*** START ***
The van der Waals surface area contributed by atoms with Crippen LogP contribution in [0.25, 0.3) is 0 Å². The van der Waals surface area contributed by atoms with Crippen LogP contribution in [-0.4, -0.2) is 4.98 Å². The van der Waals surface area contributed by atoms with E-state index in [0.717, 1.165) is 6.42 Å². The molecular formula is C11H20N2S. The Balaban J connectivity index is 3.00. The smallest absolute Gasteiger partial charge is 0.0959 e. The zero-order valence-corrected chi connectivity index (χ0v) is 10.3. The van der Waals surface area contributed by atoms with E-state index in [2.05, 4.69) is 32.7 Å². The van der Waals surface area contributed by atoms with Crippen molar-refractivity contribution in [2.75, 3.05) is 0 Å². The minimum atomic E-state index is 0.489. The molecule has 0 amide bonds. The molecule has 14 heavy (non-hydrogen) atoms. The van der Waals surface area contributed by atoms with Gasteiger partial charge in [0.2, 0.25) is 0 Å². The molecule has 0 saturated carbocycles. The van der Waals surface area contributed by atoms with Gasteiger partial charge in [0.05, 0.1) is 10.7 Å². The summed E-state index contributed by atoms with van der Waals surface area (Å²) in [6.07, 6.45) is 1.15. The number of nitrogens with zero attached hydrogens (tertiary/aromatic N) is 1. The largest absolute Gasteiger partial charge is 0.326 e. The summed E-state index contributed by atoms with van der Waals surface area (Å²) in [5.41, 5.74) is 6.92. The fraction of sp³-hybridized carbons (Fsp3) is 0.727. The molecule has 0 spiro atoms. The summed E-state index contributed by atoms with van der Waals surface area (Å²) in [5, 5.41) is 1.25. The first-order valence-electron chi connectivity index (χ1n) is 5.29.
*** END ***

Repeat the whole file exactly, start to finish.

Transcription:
The van der Waals surface area contributed by atoms with Crippen LogP contribution in [0.25, 0.3) is 0 Å². The van der Waals surface area contributed by atoms with Crippen LogP contribution in [-0.4, -0.2) is 4.98 Å². The van der Waals surface area contributed by atoms with E-state index in [0.717, 1.165) is 6.42 Å². The molecular formula is C11H20N2S. The Balaban J connectivity index is 3.00. The smallest absolute Gasteiger partial charge is 0.0959 e. The zero-order valence-corrected chi connectivity index (χ0v) is 10.3. The van der Waals surface area contributed by atoms with E-state index in [2.05, 4.69) is 32.7 Å². The van der Waals surface area contributed by atoms with Crippen molar-refractivity contribution in [2.75, 3.05) is 0 Å². The minimum atomic E-state index is 0.489. The molecule has 0 amide bonds. The molecule has 14 heavy (non-hydrogen) atoms. The van der Waals surface area contributed by atoms with Gasteiger partial charge in [0.2, 0.25) is 0 Å². The molecule has 0 saturated carbocycles. The van der Waals surface area contributed by atoms with Gasteiger partial charge in [0.05, 0.1) is 10.7 Å². The summed E-state index contributed by atoms with van der Waals surface area (Å²) in [6.07, 6.45) is 1.15. The number of nitrogens with zero attached hydrogens (tertiary/aromatic N) is 1. The largest absolute Gasteiger partial charge is 0.326 e. The summed E-state index contributed by atoms with van der Waals surface area (Å²) in [5.41, 5.74) is 6.92. The fraction of sp³-hybridized carbons (Fsp3) is 0.727. The molecule has 0 spiro atoms. The summed E-state index contributed by atoms with van der Waals surface area (Å²) in [5, 5.41) is 1.25. The first-order valence-electron chi connectivity index (χ1n) is 5.29.